My point here is that the woman had the right to be annoyed that her food was not exactly to her liking, but she was not right in continuing to complain to the server when the server was trying to fix the situation. So honestly, I don’t think the customer is always right, but I do think that it’s important to always allow them to think they are/to try to find a way to diplomatically address any concern or wacky request that might come my way.
9. What is the best thing former employers/teachers say about you?
One of my bosses often refers to me as ‘a hoot.’ I think most would comment that I’m honest, a good communicator and reliable when it comes to our deadline-oriented work. If I say I’m going to get something done, it will be done … and if something clearly will prevent me from getting something done, I’m diligent in finding a workable solution or compromise.
10. What would your former employers/teachers say is your weakness?
I’m pretty terrible at certain areas of IT/computer fixes and am not overly familiar/comfortable with Microsoft Excel or how to troubleshoot wireless network problems. So perhaps they would say that certain kinds of technological skills are weak for me.
11. Do you have any building or art skills?
I have a degree in photography and writing, so I can generally take decent photos and write compelling and clear copy. I can also knit (biggest project was an afghan). I have no building skills to speak of, but I do know how to relight a hot water heater’s pilot light without blowing myself up.
12. What do you like to do in the off hours?
When I’m not working I’m often reading, writing or watching television. In warm months I’m a big fan of swimming in lakes or oceans…or simply sitting on their shores with a book in hand. I am a great lover of games – Rummy, Catan, Cards Against Humanity are some favorites. I also enjoy playing darts (I currently captain my own team). This summer I gardened a bit on my deck, which included an heirloom tomato plant, dahlias, marigolds, geraniums and other harder-to-kill plants.
13. How do you see interacting with the family?
I know how to fit in with a group, but I also know how to entertain myself. I value engaging with others, but I also value my own quiet time. I see myself interacting with the family in a respectful way. I imagine we would be working together at one point or another on almost all days, and would hope to create a solid working relationship built on mutual trust and honesty. When not officially ‘on the clock’ I would hope to have the occasional meal or conversation, but would also understand when the family would want their own space and time.
14. If you were cooking a meal for us, what would it be ?
I make a pretty mean slow cooked pork shoulder, the leftovers of which I make into my own version of pulled pork. I also enjoy brining and roasting chickens and turning whatever is left into a curry or lemon chicken soup. My macaroni and cheese is no joke. I also recently started getting pretty decent at making soon dubu jigae, which is a spicy Korean tofu soup. My lamb tacos have also generally been considered a hit by those who have tried them.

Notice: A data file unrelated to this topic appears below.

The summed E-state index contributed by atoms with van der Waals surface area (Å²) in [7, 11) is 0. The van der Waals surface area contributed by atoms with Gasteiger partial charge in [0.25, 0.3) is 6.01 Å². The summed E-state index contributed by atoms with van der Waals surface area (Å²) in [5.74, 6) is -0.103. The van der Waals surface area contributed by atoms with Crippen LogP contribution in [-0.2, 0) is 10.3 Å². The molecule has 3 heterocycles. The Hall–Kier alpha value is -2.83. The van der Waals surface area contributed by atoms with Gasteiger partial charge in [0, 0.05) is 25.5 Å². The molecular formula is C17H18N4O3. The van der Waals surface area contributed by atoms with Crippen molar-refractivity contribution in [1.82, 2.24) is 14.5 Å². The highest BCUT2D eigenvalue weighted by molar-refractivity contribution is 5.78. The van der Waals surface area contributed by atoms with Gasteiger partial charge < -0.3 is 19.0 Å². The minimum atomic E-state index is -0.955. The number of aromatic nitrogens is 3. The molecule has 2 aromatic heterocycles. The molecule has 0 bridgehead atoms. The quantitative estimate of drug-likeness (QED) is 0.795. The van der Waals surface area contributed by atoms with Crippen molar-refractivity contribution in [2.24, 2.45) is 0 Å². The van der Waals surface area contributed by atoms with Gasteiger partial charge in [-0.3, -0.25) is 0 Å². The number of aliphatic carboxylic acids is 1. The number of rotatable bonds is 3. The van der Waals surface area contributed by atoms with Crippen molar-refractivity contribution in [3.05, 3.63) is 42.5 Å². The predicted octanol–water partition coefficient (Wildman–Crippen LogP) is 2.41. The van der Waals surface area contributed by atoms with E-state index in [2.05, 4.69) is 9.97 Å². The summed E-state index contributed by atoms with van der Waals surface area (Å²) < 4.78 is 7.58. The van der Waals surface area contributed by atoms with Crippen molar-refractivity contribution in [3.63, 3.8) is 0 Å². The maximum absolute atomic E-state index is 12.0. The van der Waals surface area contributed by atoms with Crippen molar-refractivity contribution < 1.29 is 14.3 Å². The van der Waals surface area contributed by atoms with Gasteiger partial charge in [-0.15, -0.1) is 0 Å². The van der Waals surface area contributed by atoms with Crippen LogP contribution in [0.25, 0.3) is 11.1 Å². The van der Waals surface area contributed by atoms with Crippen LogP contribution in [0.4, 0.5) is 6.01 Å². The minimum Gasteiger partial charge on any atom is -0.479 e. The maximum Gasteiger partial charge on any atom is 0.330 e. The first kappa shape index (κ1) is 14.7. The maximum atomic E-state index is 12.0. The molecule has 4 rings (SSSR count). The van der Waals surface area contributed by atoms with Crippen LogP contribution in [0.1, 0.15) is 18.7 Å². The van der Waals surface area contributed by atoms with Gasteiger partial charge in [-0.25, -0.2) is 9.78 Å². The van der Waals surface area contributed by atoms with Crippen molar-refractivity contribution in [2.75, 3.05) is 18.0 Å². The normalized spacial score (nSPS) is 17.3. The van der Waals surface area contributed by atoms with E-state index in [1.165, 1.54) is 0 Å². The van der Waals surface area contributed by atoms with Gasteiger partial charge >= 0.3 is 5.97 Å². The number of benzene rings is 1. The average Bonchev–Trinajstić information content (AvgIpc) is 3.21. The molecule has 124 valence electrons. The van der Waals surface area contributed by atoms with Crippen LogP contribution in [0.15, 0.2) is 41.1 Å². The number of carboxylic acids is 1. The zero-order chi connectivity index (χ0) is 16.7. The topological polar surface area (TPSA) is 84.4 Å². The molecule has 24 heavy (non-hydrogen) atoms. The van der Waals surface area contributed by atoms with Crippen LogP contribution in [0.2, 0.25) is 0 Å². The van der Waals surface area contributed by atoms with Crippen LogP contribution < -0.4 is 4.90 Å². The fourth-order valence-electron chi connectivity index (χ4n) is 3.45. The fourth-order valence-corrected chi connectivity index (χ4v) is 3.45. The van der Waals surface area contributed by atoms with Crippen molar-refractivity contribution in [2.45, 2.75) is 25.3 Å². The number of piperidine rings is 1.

15. Describe your sense of humor?
I do believe that everything is easier if you can find the humor in the situation, no matter how dire. That is not to say that I make jokes out of serious issues, just that I am more often than not trying to lighten the mood or find the joy in what might be a challenge. There’s a little sarcasm thrown in there as well. Bowfinger is a movie I consider quite funny. Here is a terrible joke I made up:
Q:What did the bus driver say to the hobbit?
A: Do you have any tol-kiens?
16. Do you like to teach kids?
I do. I recently spent a long weekend with family due to a wedding, which included six young cousins ranging in age from 12 months to 9 years. I loved showing them new dance moves, reading them stories and generally engaging in any conversation they wanted to have.
17. Create a question for us.
I couldn’t just create one…
What have previous interns at your farm gone on to do?
What do you consider the most important quality that you’d like an intern to possess?
In what ways are you thinking about expanding your farm’s business?
Tuesday, August 05, 2014
On July 1st my father flew to Seattle from Tennessee. On July 2nd we went to Seattle and did a few things. They included going to the Experience Music Project, Elliot's Oyster House and having dinner with M&A at Cafe Juanita. The EMP was interesting, with a thorough exhibition focused on the history of Nirvana as well as other exhibitions on Jimi Hendrix, horror movies, science fiction genres and fantasy. We wandered around the Seattle Center complex, choosing not to go up the Space Needle or really pay money for any other of the tourist attractions. Then it was off to Elliot's. They have, by far, the most expansive number of oysters I've ever seen. Most varieties were local to Washington, and all included information about the method that the oyster farmers used with their colonies (colonies?). Service was a little weird, and the other food items we ordered off the menu didn't knock our socks off, but the oysters? Yes. Yes to the oysters.